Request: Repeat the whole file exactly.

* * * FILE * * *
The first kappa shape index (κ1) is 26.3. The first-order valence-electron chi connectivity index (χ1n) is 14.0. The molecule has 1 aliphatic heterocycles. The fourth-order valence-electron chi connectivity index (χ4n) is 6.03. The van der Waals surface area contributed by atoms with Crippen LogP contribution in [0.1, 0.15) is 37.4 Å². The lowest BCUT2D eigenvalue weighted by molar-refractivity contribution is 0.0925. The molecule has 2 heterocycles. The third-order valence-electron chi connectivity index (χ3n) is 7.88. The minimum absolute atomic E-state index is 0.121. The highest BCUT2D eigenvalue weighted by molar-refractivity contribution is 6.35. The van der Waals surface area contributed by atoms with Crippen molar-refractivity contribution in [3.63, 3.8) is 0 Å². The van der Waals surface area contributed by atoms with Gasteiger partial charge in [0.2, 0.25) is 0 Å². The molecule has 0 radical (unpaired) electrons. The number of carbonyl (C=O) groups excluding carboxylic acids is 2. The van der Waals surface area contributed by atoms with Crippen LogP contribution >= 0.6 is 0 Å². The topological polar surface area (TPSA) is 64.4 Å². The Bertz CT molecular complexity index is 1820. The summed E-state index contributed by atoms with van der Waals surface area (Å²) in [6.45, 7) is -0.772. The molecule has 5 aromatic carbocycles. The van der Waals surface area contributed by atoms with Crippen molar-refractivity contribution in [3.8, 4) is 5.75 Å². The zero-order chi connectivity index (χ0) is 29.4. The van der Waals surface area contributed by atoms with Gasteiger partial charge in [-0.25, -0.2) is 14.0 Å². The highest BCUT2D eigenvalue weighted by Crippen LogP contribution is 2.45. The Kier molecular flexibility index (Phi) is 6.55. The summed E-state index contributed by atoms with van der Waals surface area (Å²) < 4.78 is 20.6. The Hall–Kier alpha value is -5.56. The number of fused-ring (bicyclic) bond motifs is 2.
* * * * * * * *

The first kappa shape index (κ1) is 26.3. The first-order valence-electron chi connectivity index (χ1n) is 14.0. The molecule has 1 aliphatic heterocycles. The fourth-order valence-electron chi connectivity index (χ4n) is 6.03. The van der Waals surface area contributed by atoms with Crippen LogP contribution in [0.1, 0.15) is 37.4 Å². The lowest BCUT2D eigenvalue weighted by molar-refractivity contribution is 0.0925. The molecule has 2 heterocycles. The third-order valence-electron chi connectivity index (χ3n) is 7.88. The minimum absolute atomic E-state index is 0.121. The highest BCUT2D eigenvalue weighted by molar-refractivity contribution is 6.35. The van der Waals surface area contributed by atoms with Crippen molar-refractivity contribution in [3.63, 3.8) is 0 Å². The van der Waals surface area contributed by atoms with Gasteiger partial charge in [0.2, 0.25) is 0 Å². The molecule has 0 radical (unpaired) electrons. The number of carbonyl (C=O) groups excluding carboxylic acids is 2. The van der Waals surface area contributed by atoms with Crippen LogP contribution >= 0.6 is 0 Å². The topological polar surface area (TPSA) is 64.4 Å². The Bertz CT molecular complexity index is 1820. The summed E-state index contributed by atoms with van der Waals surface area (Å²) in [6.45, 7) is -0.772. The molecule has 5 aromatic carbocycles. The van der Waals surface area contributed by atoms with Crippen molar-refractivity contribution in [3.8, 4) is 5.75 Å². The zero-order chi connectivity index (χ0) is 29.4. The van der Waals surface area contributed by atoms with Gasteiger partial charge in [-0.25, -0.2) is 14.0 Å². The highest BCUT2D eigenvalue weighted by Crippen LogP contribution is 2.45. The Kier molecular flexibility index (Phi) is 6.55. The summed E-state index contributed by atoms with van der Waals surface area (Å²) < 4.78 is 20.6. The Hall–Kier alpha value is -5.56. The number of fused-ring (bicyclic) bond motifs is 2.